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As China Picks New leaders, Tibetans Set Themselves on Fire

As China began its complicated once-a-decade process of selecting new leaders of the Communist Party, the leaders were reminded of the desperation in parts of the empire with two more self-immolations by Tibetans protesting China’s longtime occupation of Tibet.

The 18th Party Congress in Beijing is a public show to announce the decisions that have been made as a result of negotiations that have been going on behind the scenes for years. The 82-million member Communist Party has thousands of delegates and regional and mid-level bureaucrats who participate in the mostly hidden process of deciding who will lead the party over the next five years.

The congress takes place over seven days, during which the party’s Central Committee is selected. The last committee had 370 members, a ruling coalition made up of some of the party’s most powerful leaders. Vice President Xi Jinping is expected to replace  President Hu Jintao as party general secretary. Jinping’s father was a patriarch of the revolution, giving him considerable honor and prestige—though in 1997 he barely made it into the committee in what was seen as a vote against nepotism.

According to the Hindustan Times, the rank-and-file delegates have been told to “maintain unity” with the leadership.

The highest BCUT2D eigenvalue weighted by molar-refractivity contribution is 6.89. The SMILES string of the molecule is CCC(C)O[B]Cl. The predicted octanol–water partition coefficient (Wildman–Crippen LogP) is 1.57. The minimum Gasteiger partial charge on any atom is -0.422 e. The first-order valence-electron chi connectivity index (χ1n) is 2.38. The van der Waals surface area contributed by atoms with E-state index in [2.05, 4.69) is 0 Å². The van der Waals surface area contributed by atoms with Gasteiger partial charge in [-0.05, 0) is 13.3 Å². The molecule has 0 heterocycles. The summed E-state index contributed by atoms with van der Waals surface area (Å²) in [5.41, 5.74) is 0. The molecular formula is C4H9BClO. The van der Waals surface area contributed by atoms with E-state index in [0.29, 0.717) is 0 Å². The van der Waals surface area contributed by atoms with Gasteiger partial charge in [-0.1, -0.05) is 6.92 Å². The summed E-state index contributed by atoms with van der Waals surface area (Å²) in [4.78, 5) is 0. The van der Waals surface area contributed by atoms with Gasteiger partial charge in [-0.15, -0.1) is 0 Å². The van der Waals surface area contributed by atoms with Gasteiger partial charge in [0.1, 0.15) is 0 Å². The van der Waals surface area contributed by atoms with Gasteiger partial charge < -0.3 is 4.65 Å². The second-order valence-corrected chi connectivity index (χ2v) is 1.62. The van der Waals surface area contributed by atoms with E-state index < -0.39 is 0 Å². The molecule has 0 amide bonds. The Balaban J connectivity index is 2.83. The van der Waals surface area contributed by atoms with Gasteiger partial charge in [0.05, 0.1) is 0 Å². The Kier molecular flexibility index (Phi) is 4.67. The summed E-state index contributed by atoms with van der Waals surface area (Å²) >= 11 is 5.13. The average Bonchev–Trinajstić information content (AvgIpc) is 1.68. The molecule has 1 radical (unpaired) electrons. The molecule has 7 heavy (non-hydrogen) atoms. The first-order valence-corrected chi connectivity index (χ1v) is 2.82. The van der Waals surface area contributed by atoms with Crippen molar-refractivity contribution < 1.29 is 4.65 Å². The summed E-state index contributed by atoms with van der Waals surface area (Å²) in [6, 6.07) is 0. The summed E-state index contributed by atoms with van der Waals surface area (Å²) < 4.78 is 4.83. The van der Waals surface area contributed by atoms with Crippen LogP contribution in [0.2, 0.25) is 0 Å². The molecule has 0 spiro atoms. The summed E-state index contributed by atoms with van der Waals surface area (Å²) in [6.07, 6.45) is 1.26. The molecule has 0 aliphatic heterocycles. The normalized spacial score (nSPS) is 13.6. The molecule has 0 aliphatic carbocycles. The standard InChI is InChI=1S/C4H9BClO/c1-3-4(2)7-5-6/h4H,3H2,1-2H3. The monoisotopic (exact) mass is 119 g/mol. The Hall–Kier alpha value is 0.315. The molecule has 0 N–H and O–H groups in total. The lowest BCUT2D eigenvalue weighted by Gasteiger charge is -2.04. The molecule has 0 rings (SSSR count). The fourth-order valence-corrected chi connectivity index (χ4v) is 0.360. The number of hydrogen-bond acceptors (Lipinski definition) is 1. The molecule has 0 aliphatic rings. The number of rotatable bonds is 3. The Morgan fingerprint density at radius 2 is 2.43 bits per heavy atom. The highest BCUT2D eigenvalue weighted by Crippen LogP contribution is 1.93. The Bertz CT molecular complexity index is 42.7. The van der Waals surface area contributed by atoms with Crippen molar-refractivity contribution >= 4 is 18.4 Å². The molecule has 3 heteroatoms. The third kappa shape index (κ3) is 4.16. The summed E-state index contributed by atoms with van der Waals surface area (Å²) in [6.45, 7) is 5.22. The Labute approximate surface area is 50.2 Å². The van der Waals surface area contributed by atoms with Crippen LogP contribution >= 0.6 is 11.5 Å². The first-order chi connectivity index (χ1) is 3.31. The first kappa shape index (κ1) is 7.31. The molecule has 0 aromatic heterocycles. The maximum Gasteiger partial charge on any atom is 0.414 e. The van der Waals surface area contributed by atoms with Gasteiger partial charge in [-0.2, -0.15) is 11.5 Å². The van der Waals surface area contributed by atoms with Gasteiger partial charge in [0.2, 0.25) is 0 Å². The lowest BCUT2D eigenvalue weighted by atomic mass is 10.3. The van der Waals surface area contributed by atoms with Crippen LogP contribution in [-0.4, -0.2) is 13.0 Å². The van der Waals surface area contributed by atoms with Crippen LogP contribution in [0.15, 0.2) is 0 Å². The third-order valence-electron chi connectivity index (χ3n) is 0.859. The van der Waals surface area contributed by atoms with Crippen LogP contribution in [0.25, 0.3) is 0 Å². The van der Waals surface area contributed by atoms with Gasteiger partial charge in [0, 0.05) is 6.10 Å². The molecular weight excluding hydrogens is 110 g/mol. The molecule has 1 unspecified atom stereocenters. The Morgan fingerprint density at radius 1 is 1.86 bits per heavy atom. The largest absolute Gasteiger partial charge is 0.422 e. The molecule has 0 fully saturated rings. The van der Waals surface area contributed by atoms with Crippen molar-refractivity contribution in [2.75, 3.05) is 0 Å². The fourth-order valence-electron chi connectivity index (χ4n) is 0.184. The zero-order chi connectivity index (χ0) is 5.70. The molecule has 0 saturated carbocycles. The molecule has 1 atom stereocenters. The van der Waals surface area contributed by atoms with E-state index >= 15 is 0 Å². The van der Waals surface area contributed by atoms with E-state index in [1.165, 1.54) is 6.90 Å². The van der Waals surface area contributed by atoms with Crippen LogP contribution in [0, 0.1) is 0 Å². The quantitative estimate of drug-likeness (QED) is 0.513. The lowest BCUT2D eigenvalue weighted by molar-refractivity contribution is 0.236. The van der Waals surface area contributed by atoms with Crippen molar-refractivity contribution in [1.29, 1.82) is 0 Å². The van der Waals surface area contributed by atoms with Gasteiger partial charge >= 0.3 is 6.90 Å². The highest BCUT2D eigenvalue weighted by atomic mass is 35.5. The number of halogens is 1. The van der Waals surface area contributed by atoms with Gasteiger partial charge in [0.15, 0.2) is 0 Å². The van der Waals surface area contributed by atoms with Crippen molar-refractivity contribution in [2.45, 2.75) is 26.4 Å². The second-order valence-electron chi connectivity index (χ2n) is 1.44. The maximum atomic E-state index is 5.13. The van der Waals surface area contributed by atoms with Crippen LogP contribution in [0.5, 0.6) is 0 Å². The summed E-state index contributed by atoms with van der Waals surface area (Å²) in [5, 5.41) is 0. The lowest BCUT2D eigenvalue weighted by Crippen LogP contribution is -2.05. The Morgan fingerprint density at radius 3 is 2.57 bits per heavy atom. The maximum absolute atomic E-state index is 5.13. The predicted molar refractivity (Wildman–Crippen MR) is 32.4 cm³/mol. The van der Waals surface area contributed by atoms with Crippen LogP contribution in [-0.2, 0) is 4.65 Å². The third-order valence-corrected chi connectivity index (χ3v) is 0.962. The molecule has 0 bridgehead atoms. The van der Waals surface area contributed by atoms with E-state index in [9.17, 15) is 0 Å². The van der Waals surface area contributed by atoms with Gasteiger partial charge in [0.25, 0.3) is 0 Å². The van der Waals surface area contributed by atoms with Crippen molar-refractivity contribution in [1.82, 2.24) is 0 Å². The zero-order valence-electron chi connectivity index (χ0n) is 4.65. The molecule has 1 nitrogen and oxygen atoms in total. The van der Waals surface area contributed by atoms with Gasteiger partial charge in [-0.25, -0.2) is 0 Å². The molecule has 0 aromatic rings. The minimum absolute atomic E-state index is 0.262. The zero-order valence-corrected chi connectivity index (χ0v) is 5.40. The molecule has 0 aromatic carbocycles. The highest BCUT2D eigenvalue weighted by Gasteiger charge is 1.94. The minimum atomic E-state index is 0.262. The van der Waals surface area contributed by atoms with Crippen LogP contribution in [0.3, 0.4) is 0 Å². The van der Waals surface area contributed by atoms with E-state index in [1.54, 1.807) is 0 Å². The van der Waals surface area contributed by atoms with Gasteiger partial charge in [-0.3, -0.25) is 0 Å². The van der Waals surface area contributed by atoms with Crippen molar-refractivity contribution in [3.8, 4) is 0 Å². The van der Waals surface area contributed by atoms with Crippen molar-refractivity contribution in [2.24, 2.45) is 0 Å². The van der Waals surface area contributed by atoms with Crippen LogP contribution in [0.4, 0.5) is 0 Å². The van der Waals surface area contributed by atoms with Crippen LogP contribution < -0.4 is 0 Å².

Though China experts don’t expect the leadership to make any public statements about the self-immolations in Tibet, they say the leadership is surely speaking about it internally, trying to figure out how to stop the embarrassing spectacles.

There have been 6 self-immolations in the past two days and at least 69 since February of 2009.  In 54 cases, the protesters have died—many of them teenagers.

On Thursday, 18-year-old Kalsang Jinpa, a former monk, died after setting himself on fire in Rongwo town in Rebkong, eastern Tibet (called Qinghai Province in Chinese), raising a white banner during his torching calling for the Dalai Lama’s return to Tibet.
In Wednesday’s fatal protest, 23-year-old single mother, Tamding Tso, burned herself to death. Also on Wednesday, three teenage monks from the Ngoshul Monastery in Goman Township set themselves afire, with one of them dying on the scene.”We want them [world community] to show their support.  We want them to know what exactly is happening in Tibet.  We also want them to send press [media] in Tibet to know the facts,” said Lamsa, one of the protestors.He also said it was no coincidence the protests took place just as China embarked on its leadership transition.

“This is because there is no freedom in Tibet and they are shouting for the freedom of Tibet and also for the return of his holiness, the Dalai Lama, back to his homeland,” said Lamsa.

London-based Free Tibet Director Stephanie Brigden agreed, saying the protests were clearly aimed “at sending the next generation of China’s unelected regime a clear signal that Tibetans will continue to fight for their freedom despite China’s efforts to suppress and intimidate them.”

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